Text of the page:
You can place the blame for my achievement-hunting ways firmly at the feet of two people: My co-worker Petey and Ken Levine. Petey got his 360 about a year after I did, and it didn’t take long for his Gamerscore to eclipse mine. According to him, to achieve Gamerscore greatness, all you needed was a laptop to access achievement guides while playing, the ability to stomach mediocre games, and a penchant for grinding. As for Ken Levine, he created BioShock, the first game I ever undertook as a serious achievement-hunting endeavor. Armed with an audio diary guide and a desire to see if I had what it took, I ended up with 960 points and a new obsession.
Funny thing is, I’m a pretty terrible gamer, but I’m not a bad achievement hunter. Over the years, games had conditioned me to become a collector and achievements simply stoked that desire. They became the game within the game, a way for me to see more of what the game had to offer and at the same time approach playing entirely differently from how you would to complete the story. When a game had achievements obtained via glitches, it was even sweeter, like I was getting away with something.
I was the first at work to pick up Left 4 Dead and didn’t plan on getting all of the achievements, as they seemed well beyond my abilities. For Petey though, if a game went on his tag, he was getting all of the points, an attitude which explains why his score is fast approaching 200,000 while mine is far, far behind. The problem with Petey’s plan for Left 4 Dead domination was the achievement “What Are You Trying to Prove,” which asks you to “survive all campaigns on Expert”. It’s worth 35 points, not a lot considering the amount of effort required, but it might as well have been worth 1000 points. The main stumbling block was that to survive a campaign, you had to play the whole thing in one sitting. For us this was easily a four hour endeavor. Multiply that times four campaigns and our schedules simply couldn’t handle it. It looked like Petey’s goal of 1000 points was doomed to failure.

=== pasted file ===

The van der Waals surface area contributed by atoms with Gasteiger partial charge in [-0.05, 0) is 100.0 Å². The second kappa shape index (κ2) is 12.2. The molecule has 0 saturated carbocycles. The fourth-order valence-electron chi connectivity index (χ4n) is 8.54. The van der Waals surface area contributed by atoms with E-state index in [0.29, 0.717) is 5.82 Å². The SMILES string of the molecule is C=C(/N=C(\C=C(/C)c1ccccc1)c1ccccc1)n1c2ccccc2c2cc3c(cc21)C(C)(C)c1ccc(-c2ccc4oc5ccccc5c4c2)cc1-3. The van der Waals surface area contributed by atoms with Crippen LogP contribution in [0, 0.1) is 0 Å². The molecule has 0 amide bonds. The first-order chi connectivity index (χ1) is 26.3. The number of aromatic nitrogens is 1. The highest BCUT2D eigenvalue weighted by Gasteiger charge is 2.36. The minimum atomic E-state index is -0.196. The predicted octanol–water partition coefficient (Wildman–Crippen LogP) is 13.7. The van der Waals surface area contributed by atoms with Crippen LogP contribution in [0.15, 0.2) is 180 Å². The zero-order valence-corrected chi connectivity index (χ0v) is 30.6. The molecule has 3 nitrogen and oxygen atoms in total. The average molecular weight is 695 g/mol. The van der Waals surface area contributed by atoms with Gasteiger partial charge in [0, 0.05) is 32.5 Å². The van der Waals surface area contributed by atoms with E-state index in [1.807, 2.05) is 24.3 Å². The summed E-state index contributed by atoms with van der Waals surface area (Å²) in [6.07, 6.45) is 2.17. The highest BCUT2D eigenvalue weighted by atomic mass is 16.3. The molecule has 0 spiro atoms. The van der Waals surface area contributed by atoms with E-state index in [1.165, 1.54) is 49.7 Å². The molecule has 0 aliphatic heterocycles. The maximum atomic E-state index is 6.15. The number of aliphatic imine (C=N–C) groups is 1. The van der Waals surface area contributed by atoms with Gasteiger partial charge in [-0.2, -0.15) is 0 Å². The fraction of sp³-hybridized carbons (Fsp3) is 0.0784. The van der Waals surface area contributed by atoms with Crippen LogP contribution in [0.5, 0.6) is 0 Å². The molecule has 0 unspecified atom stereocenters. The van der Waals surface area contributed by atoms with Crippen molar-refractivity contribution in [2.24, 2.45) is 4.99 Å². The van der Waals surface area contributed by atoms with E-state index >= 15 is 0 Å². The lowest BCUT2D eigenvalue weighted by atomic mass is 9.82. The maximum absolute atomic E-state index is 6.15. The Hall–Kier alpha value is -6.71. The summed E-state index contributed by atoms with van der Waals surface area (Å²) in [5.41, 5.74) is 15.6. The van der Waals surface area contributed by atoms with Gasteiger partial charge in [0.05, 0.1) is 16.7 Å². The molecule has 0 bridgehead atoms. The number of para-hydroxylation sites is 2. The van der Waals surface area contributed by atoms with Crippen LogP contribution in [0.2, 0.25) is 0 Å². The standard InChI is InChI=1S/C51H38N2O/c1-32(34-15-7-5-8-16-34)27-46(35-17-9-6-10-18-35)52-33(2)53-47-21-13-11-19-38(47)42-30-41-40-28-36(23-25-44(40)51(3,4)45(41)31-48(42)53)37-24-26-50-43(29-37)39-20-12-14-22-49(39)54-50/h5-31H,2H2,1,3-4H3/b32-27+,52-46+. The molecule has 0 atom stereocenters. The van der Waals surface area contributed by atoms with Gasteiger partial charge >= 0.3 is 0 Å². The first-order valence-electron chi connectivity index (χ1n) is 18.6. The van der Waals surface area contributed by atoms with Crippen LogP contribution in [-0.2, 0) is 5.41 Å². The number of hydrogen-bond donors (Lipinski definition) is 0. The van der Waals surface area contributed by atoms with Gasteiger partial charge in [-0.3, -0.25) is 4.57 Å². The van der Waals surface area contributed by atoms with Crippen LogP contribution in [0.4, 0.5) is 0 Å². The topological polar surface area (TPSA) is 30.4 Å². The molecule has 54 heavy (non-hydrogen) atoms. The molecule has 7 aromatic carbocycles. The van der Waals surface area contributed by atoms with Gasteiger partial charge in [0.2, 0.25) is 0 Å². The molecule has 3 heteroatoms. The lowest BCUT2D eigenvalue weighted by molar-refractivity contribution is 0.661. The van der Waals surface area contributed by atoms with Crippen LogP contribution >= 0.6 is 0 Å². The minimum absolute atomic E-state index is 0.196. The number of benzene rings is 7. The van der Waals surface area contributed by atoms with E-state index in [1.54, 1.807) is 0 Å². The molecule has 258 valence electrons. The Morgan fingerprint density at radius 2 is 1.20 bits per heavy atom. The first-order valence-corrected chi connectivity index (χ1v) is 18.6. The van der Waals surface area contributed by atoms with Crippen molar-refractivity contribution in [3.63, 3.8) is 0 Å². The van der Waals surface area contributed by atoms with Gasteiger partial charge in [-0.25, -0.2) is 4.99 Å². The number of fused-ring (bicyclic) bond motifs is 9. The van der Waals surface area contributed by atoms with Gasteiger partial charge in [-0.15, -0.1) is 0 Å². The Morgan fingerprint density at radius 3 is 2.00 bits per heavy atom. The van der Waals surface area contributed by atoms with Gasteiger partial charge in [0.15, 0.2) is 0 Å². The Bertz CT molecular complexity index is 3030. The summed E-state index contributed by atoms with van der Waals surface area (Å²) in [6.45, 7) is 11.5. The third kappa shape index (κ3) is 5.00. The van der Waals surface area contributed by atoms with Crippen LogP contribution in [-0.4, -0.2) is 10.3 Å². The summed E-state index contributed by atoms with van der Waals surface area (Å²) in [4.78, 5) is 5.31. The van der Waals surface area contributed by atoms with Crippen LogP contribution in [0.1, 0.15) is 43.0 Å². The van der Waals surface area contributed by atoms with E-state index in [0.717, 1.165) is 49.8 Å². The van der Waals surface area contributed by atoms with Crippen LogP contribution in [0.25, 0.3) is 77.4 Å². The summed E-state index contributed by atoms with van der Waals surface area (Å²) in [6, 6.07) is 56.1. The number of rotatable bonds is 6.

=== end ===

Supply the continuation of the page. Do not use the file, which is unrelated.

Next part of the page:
Then he discovered a glitch that fooled the game into thinking you had completed the whole campaign on Expert when all you had to do was play the finale. As glitches go, this was the Golden Ticket. The only problem I saw was that even with this glitch, we still had to do the finales, all four of them, on expert. “Don’t worry,” Petey said, “we can so totally do the finales on expert.”
We so totally could not.
The first finale we tried was No Mercy. We could make it to the hospital roof with few problems but once we called the chopper in, it was just a matter of time. We tried running around, making a stand, hiding on roofs, hiding under ramps. Every time, without fail, we were slaughtered. All we ended up proving was that we couldn’t play Left 4 Dead.
If you load up the finale on No Mercy, you can see the room for yourself. Get to the roof of the first building and look across the alley. See the doorway on the small building with the satellite dish? That’s the entry to the Jesus Room, accessible only once the rescue vehicle had been called, opened by three players frantically meleeing the sealed doorway. Once inside we were free from zombie attacks and waited until the chopper arrived. When the rescue vehicle called for us, the weak and wounded broke left, acting as bait for the hordes while the healthy broke right, throwing a pipe bomb for good measure. Amazingly enough it worked. Because one of us survived, as far as the achievement was concerned, we all did.
With that, our Friday nights for the foreseeable future were set. Valve may not be the fastest developer on the block, but their record of software support told us that the lobby glitch had a limited lifespan and once it was gone, our hopes of getting the achievement were gone with it. We consulted Valve forums for word of when a patch would be delivered. “Soon” was all we found. We researched Xbox Live certification processes, working through how long we’d have once the patch was handed off for certification. During the week we read forum threads, watched YouTube videos – anything to give ourselves a greater chance of success for the coming Friday night.